Forty of the world’s best wingsuit pilots soared side by side over Cloverdale in Northern California Oct. 22 through 24 for a series of three-dimensional Red Bull Aces competitions. Defending champion Andy Farrington of the United States won the series, narrowly edging out fellow American Noah Bahnson in the final four.
The field for the sophomore race was cut from the 52 who competed in 2014’s inaugural four-cross wingsuit competition to 40 to keep the racing manageable.
Beginning at 8,000 feet, racers from 18 different countries sped through the air at more than 100 mph wearing specially made flying wingsuits containing pressurized ribs before navigating as close as safely possible to three 112-foot-long slalom gates suspended by helicopters. After soaring around one gate they banked toward the next air gate like a downhill snow skier. Finish line gates suspended at an altitude of 3,500 feet welcomed the winner, and parachutes allowed racers to touchdown near a cheering crowd.
“When we introduced Red Bull Aces in 2014 it was a big success,” said race director Luke Aikins in a media release prior to the event. “It was the first wingsuit competition in a four-cross format, as well as the first with air gates, and the athletes loved it. We proved the concept, so now the objective is to focus on the competition so that we’re able to crown the best overall wingsuit pilot—not just the fastest, but the best. Also, we want to bring the contest to the world and show what these athletes are capable of.”
To start the event, each wingsuit pilot jumped from a helicopter at 8,000 feet, and the pilots were tracked through the air by live GPS signals that scored points for precision and speed as they flew past the suspended air gates. Most of the human air racers avoided slamming into each other at speeds exceeding 100 mph, although Rex Pemberton of the United States and Lauren Frat of France briefly collided during a heat before separating themselves from each other well above terra firma. Groups of four navigated the trio of suspended gates plus myriad helicopter blades threatening to disrupt their flight along the one-mile-long aerial course. Each competitor was wired for sound and video with point-of-view cameras beaming every nuance of their swooping high-speed maneuvers back toward earth.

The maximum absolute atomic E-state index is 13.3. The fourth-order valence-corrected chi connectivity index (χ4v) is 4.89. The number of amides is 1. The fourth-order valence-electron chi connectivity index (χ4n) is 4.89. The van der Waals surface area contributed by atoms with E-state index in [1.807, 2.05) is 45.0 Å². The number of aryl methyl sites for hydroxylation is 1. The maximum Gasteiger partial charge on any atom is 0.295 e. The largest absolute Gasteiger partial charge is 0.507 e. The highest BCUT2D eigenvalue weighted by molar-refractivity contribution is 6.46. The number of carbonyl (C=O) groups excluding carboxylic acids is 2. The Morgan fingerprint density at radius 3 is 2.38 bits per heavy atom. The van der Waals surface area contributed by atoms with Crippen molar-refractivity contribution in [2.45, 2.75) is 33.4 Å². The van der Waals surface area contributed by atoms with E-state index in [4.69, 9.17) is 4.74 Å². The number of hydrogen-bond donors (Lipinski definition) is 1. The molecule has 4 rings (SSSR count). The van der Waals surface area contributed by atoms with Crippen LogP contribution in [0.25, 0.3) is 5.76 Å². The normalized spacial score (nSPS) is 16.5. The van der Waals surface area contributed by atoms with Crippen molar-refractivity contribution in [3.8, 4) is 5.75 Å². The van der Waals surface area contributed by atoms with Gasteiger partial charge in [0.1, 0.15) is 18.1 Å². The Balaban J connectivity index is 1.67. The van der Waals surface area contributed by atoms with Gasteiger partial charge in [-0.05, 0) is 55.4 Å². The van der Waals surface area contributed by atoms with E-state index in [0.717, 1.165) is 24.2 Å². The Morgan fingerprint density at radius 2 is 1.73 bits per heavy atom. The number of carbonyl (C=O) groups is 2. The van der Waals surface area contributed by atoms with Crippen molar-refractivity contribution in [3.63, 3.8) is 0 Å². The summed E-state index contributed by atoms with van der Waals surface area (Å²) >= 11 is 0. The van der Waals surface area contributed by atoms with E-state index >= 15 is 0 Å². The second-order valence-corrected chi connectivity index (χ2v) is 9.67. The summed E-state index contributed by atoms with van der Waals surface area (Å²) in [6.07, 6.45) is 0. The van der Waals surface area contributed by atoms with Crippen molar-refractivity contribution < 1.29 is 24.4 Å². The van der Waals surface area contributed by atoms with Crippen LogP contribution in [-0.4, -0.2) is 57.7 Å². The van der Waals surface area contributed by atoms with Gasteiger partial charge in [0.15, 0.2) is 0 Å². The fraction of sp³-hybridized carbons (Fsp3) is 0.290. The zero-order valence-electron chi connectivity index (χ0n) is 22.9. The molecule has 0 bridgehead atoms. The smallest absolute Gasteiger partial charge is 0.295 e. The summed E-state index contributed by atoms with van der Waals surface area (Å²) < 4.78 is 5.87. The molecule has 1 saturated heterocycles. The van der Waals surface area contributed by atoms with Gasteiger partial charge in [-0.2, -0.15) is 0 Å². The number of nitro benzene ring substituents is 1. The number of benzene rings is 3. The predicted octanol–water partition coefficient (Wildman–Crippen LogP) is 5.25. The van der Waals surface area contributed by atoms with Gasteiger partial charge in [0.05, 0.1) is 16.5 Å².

“This is truly a three-dimensional sport, and the athletes have to pass through each gate with accuracy,” Aikins said in the media release. “If they’re too low, for example, they’ll get a zero for that gate. Being the fastest while also making all the gates really tests their skills.”
Like many sports, the start is crucial to establish the best racing line before technique, aerodynamics, and experience take over. “All of us are friends, but at the same time we are competing, you know, so at the moment that we exit there’s no friends. Everybody wants to go fast,” said Chilean competitor Sebastian Alvarez in a 2014 television interview after that race.
Farrington is a natural at the sport, perhaps in part because his mother did 100 parachute jumps while she was pregnant with him.
“This is such a unique event, and a previous win doesn’t guarantee you anything against the talent here,” said Farrington in an Oct. 26 Red Bull news release following the 2015 victory.
“Farrington and Bahnson were neck-and-neck through the gates, jockeying each other for position,” according to the news release. “Both pilots passed through all gates with perfect accuracy, so the winner was decided by fastest time through the course, with Farrington edging out Bahnson by less than four-tenths of a second.”
The defending champion had previously revealed his winning secrets in a video after the 2014 event. “Get out of that airplane as fast as you can and hopefully you found some clean air through it, and once you get that clean air you just point your toes going as fast as you can. You’re just trying to pin it.”
“I know for a fact that athletes have been training for this since last year, and some suit designers are also focusing on how to make faster suits specifically for the Red Bull Aces format,” Aikins said in a news release. “This really is a new era in wingsuit flying and I can’t wait for people to see what these athletes are capable of.”
Joining Farrington on the winner’s podium were wingsuit racers Bahnson and newcomer Matt Gerdes, who claimed third place to complete an American sweep in the new sport.